I just wanted to take a moment to say how grateful I am to have had the opportunity to work with Wayne State University undergraduate students on this exciting translation of Lysistrata. They opened the show last night – I am so proud of the energy and excitement they brought to their work.

Congratulations, team! Have a great run!

“Lysistrata: A Woman’s Translation” at the Bonstelle Theatre. 2015

For the past five weeks I have been working with Wayne State University students on Lysistrata. Below is my program note for the show – explaining the reasoning behind choosing burlesque as the concept for this translation of Lysistrata.

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“Burlesque is a private joke between you and the audience that slowly reveals itself as the clothes hit the floor.” – Tanya Cheex

The performance history of Lysistrata is rife with feminist productions of this classic battle of the sexes. From more traditional productions, to musicals, to abstracted performances – the gender politics at the heart of Lysistrata have earned it the auspicious title of the “first feminist play in history.”

I experience feminism as a type of humanism – a striving for equality focused around gender parity. When I first read this translation of Lysistrata, I knew that burlesque was my way into this story about war, gender politics, and sex. Both Lysistrata and burlesque actively perform an exaggerated version of femininity, and challenge gender roles and sexual politics. Both use sex as a tool to accomplish another task. Both taunt social taboos. And both are ridiculously fun.

At its core, burlesque is a type of humor that hangs on the absurd – a parody often heightened by a striptease. Burlesque, like most art, has had several reincarnations. It first exploded into American popular culture in the mid-1800s thanks to Lydia Hiller’s British Blondes. These women scandalously wore pants and portrayed men on stage in their spoofing of the Greek story of Ixion. From these early comedic roots burlesque can be found in the history of Follies, cabaret, vaudeville, Fosse, and the Broadway musical.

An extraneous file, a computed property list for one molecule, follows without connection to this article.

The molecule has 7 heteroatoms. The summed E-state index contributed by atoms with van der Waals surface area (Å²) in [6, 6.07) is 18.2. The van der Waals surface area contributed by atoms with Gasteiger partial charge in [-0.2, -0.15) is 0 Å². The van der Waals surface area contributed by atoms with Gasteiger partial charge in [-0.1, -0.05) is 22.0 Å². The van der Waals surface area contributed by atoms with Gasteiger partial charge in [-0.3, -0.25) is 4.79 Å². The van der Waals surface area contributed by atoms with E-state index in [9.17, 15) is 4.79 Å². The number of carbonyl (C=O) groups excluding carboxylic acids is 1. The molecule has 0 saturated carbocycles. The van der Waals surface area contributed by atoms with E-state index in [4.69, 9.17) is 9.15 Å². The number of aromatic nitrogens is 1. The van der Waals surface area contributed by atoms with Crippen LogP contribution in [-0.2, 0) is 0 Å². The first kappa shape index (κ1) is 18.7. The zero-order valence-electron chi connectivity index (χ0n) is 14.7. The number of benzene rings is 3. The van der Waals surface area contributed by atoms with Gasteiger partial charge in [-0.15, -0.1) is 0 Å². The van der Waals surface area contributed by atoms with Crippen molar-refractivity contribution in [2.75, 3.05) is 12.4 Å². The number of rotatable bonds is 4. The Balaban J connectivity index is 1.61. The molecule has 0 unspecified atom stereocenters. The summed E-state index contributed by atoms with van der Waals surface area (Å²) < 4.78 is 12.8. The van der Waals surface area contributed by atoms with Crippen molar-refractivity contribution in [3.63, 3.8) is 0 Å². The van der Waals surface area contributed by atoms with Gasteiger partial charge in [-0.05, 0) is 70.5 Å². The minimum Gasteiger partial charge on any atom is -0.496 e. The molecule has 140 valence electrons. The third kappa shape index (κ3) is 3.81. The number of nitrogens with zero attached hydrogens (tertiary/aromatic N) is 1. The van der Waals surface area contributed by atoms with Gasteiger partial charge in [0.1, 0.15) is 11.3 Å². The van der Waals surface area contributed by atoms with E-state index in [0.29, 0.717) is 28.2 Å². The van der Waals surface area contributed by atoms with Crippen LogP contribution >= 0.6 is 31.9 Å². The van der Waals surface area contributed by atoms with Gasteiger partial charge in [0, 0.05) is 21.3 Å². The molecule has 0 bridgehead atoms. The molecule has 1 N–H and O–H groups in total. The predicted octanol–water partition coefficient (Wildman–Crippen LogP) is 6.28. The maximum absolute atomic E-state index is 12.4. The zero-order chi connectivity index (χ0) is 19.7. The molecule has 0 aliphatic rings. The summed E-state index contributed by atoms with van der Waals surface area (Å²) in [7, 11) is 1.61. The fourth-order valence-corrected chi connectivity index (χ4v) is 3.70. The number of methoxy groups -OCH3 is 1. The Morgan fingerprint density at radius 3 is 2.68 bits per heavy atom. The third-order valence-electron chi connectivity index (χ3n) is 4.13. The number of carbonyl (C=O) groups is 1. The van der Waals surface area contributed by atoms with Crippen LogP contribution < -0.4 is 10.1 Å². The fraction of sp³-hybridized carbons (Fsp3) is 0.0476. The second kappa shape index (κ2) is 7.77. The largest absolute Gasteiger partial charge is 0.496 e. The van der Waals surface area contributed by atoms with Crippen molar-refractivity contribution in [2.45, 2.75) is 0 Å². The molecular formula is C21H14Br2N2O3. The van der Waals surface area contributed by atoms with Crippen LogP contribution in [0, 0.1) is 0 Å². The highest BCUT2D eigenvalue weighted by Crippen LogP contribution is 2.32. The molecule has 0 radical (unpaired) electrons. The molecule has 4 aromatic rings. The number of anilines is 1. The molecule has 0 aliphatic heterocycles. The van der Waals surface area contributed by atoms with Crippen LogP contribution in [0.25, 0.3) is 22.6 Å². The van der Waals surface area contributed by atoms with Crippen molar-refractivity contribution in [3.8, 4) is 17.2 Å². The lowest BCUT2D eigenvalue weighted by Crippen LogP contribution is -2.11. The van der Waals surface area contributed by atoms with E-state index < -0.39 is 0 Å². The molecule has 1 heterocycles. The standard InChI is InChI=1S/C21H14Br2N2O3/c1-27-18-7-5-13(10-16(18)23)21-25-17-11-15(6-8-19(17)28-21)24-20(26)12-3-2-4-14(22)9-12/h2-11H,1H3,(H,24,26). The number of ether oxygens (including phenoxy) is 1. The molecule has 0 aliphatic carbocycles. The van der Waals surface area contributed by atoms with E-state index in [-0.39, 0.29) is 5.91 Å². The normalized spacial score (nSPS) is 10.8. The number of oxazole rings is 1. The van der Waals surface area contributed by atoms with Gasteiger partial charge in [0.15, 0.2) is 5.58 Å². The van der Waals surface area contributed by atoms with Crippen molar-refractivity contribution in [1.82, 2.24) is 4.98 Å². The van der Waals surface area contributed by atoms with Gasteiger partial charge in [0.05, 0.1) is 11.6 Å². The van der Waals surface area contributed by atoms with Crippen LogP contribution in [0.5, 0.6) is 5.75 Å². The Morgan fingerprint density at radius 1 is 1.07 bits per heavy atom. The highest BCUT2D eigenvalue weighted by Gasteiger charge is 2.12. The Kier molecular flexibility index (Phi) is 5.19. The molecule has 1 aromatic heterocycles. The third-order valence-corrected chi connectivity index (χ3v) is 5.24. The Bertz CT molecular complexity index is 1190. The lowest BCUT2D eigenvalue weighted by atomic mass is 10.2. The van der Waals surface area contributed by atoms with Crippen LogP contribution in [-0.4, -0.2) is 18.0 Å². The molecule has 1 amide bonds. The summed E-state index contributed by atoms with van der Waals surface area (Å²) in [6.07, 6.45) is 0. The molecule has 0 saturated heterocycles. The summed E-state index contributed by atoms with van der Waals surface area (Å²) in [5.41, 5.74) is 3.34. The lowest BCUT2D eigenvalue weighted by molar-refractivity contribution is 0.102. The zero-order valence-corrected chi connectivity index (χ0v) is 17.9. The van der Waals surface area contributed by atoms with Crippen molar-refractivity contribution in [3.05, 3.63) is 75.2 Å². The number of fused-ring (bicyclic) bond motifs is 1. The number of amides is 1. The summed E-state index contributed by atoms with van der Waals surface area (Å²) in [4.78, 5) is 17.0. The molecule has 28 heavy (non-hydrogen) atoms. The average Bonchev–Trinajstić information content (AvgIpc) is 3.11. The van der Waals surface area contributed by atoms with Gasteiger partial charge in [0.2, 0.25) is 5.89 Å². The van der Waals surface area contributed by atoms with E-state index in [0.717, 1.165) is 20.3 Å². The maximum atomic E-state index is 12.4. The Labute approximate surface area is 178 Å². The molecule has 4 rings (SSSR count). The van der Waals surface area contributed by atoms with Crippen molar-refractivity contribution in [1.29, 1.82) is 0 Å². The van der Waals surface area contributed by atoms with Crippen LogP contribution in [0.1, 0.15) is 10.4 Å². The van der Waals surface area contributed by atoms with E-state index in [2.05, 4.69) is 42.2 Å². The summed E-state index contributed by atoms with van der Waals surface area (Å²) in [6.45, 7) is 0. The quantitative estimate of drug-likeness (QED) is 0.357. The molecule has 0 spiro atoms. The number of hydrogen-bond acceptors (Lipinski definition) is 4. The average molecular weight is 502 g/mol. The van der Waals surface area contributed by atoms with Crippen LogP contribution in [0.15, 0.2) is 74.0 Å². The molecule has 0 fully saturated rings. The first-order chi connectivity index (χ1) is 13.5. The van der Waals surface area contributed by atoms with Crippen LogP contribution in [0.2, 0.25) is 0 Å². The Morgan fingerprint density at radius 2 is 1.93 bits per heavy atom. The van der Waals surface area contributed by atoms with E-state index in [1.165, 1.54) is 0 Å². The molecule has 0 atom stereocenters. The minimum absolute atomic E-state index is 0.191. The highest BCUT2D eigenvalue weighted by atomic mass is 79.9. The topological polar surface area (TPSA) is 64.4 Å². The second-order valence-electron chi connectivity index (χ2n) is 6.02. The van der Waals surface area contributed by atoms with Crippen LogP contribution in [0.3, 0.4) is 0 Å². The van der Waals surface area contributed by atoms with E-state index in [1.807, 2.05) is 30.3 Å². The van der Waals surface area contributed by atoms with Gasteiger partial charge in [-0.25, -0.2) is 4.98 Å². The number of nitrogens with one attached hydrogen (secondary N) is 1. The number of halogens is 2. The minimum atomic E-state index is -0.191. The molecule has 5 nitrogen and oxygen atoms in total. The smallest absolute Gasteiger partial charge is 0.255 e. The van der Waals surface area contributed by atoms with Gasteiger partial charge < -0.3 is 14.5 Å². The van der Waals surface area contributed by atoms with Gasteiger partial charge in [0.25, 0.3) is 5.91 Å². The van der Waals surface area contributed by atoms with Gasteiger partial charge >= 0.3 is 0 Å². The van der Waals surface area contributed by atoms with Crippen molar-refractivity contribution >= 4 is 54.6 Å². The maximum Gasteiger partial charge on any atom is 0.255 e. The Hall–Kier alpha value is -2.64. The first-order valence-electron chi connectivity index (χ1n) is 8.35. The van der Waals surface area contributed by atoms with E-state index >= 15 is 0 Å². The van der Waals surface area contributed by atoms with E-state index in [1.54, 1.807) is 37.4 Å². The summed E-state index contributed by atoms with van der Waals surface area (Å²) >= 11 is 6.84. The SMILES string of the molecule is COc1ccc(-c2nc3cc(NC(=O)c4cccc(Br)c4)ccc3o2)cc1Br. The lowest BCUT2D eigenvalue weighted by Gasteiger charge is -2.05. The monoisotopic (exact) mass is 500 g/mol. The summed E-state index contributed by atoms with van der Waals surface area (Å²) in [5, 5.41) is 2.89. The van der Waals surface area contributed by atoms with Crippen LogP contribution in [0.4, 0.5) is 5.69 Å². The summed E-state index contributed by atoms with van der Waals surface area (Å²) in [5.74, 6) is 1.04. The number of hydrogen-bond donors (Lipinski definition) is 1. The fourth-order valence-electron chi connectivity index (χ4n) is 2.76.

In the early 1990s a group of sentimental performers revived this rich American and European tradition. Neo-burlesque, as it has been coined, is a conscious act of agency – displaying only what the performer wants to display in an act not curated by, or seeking validation from, men. It is a genre of performance that embraces sexuality, femininity, masculinity, and self-expression. Neo-burlesque features women (and more than a few men) of all shapes, sizes, and races challenging gender norms and taking ownership over one’s own sexual power.

Our production of Lysistrata takes you back to Athens through the veil of neo-burlesque. Very sexy, powerful, and a lot of fun, we encourage you to hoot, holler, whistle, and gasp – and please, enjoy the show.

– Amanda Grace Ewing, Director

Director’s Note Precious Little

The limits of my language are the limits of my world. – Ludwig Wittgenstein

Trying to capture the essence of something that exists, but can’t be totally understood or adequately described through words is the reality of Madeline George’s play, “Precious Little.” While language is central to its plot, trying to use language to describe this play always leaves me grasping. It’s ineffable.

The number of conversations I’ve started with “…uhhh… well… there’s a gorilla in in?” is staggering.

In the latter half of the 20th century, Western philosophers began exploring language in relation to our perception of reality – this movement is now known as the linguistic turn. This questioning of language brought dynamic scholarly exchanges about whether or not animals have language, whether experiences you can’t describe are experiences you’ve had, and a broad questioning the nature of language itself.

We discovered in the rehearsal process that there often comes a time when the actual words do not seem up to the task of describing how we feel – so instead we have to find other ways. Sometimes sidelong look, a way of holding hands, or a gesture can feel like a more accurate way of communicating than trying to find the right words. In this way we create our own language as we go.